When the weather’s good, Gerald enjoys spending his weekend by taking his motorcycle over the Lion’s Gate Bridge and exploring the North Shore, with occasional stops at coffee shops to warm his hands. His bike is good on gas and insurance; he spends about $90/month on gas and insurance, and maintenance is inexpensive at an average over the year of $38/month.
At the end of the month, he generally has around $59 to put into savings. At his current rate, he’ll need a raise before he can get together a down payment if he wants to buy a house before he’s sixty.
|Utilities (Electricity, Internet, TV)||$120|
|Medical Service Plan Premium||$64|
|Total Income Per Month||$2,841|
|Total Expenses Per Month||$2,782|
|Money going into savings||$59|
Mara and Jeff are a young professional couple that has bought their first apartment together in the Vancouver neighborhood of Marpole.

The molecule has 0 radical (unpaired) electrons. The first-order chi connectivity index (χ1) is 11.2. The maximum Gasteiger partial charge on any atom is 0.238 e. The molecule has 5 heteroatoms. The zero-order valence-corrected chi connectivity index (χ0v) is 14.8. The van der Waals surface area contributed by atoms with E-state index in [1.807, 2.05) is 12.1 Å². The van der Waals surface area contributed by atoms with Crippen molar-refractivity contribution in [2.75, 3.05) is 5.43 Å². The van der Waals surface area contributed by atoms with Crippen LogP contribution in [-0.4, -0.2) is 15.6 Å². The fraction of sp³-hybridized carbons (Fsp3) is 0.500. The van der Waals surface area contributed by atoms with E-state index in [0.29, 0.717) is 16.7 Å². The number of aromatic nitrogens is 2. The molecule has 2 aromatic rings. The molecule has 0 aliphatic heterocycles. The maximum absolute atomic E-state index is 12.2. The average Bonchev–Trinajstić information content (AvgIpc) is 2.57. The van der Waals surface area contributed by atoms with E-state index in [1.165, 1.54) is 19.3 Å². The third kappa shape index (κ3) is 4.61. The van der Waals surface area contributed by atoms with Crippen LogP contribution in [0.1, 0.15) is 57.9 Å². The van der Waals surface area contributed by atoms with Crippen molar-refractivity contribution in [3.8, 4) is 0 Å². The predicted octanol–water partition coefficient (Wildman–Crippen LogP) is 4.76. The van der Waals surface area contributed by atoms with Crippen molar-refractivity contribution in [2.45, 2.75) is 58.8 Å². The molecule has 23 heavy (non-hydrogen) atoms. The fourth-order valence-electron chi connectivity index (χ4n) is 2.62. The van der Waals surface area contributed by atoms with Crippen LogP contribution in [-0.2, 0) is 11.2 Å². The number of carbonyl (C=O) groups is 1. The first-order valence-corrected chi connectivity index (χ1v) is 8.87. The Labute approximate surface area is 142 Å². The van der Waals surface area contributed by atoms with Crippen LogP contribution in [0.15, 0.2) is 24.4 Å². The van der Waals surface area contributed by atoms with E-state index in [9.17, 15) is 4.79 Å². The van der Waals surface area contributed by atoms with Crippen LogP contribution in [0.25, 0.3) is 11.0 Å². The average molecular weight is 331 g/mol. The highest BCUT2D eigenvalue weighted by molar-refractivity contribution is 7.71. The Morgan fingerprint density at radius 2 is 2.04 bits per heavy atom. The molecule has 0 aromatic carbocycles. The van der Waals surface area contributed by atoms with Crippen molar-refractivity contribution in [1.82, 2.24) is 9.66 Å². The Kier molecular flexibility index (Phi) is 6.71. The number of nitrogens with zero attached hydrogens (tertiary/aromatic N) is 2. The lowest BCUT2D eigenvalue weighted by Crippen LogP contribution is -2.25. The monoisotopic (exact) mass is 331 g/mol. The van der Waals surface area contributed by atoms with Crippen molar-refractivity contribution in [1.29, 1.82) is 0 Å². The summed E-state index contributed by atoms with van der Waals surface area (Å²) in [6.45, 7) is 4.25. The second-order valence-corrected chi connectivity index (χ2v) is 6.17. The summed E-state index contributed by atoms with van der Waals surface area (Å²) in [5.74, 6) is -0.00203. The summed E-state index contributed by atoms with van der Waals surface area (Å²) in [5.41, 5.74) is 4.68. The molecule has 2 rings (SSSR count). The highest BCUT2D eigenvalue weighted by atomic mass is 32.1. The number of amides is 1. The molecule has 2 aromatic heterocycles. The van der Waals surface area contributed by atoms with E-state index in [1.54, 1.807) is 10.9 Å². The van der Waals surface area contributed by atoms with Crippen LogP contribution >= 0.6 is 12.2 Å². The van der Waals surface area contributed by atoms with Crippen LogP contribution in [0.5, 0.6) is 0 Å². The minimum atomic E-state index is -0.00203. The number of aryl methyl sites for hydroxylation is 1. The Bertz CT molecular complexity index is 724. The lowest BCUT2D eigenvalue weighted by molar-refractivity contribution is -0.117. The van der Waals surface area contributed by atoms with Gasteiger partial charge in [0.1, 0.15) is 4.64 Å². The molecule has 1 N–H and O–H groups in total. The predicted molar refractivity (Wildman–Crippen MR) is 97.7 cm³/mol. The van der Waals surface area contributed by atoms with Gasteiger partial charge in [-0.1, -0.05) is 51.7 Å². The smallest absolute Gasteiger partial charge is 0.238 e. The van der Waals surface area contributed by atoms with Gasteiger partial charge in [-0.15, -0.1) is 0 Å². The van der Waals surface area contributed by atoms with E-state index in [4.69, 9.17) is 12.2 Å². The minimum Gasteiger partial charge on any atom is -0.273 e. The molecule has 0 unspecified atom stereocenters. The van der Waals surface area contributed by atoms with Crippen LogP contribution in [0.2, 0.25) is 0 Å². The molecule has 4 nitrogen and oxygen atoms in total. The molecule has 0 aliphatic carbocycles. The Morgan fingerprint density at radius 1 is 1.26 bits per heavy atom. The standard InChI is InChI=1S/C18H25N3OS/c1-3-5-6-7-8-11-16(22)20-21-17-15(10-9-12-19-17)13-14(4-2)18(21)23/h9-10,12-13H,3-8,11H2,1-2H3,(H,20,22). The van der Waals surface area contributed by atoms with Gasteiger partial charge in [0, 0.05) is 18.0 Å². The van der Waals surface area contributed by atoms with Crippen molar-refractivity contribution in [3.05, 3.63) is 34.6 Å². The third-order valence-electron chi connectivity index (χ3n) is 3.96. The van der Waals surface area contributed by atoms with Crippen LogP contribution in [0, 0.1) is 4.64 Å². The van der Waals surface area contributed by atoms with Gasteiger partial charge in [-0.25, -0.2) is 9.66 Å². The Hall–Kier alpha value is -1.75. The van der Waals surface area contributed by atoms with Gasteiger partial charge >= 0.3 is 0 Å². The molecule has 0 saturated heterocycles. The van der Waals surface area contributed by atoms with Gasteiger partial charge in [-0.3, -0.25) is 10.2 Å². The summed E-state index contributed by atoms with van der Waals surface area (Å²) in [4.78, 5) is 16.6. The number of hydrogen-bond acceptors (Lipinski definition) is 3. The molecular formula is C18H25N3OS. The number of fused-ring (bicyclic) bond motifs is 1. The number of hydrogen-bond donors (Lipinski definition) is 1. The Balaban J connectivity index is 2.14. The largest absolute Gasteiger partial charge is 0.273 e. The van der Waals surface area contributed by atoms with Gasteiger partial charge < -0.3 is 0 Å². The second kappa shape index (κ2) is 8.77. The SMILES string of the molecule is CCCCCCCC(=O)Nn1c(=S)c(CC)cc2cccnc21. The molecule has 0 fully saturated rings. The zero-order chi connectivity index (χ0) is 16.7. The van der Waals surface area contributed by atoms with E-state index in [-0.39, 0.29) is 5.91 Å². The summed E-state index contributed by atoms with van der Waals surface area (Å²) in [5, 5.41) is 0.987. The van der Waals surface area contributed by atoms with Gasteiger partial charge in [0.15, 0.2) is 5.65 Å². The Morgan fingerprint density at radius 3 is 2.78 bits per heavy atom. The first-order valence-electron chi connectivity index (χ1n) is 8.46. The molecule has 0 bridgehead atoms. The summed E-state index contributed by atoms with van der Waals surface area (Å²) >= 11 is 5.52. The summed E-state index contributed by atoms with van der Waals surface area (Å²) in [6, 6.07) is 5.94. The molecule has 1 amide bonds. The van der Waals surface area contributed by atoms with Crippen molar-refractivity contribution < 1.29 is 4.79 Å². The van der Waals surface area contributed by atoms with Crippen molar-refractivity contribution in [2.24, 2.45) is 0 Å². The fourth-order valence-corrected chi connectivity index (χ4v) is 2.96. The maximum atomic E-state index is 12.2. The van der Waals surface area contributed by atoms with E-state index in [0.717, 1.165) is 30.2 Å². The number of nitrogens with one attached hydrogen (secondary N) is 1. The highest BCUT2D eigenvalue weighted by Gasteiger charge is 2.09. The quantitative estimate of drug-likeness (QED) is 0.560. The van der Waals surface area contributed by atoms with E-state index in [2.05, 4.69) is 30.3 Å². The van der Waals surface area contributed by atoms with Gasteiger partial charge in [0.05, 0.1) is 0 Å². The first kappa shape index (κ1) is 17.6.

Jeff is a registered nurse working for a Richmond hospital, while Mara is a graphic designer for a web marketing company downtown.
Mara and Jeff were able to manage a $35,000 down payment on their apartment which they bought for $229,999.
They have a monthly payment of $1,085 on their 25-year mortgage. Having one of the larger units in the building, they have a higher monthly strata fee of $245 per month. This goes towards the water bill, cleaning the public areas, and maintaining a small garden and sitting area out in front of the building. Mara thinks it's a great place to sit on a sunny Sunday afternoon reading a book.
|Jeff’s Taxes||$ 6,823|
|Mara’s Taxes||$ 5,031|
|Total Combined Income After Taxes||$ 65,146|
|Income||Monthly After Taxes|
|Combined Salary||$ 5,429|
Being in Marpole, Mara is a quick three-minute bus ride to the Canada Line SkyTrain, and from there it’s an easy 15-minute ride to Waterfront. During a business day, parking downtown can cost $18 for the day, so in a week she saves enough on parking alone to pay for her $81, 1-zone monthly transit pass, keeping her Vancouver budget down. It also means she never has worry about traffic.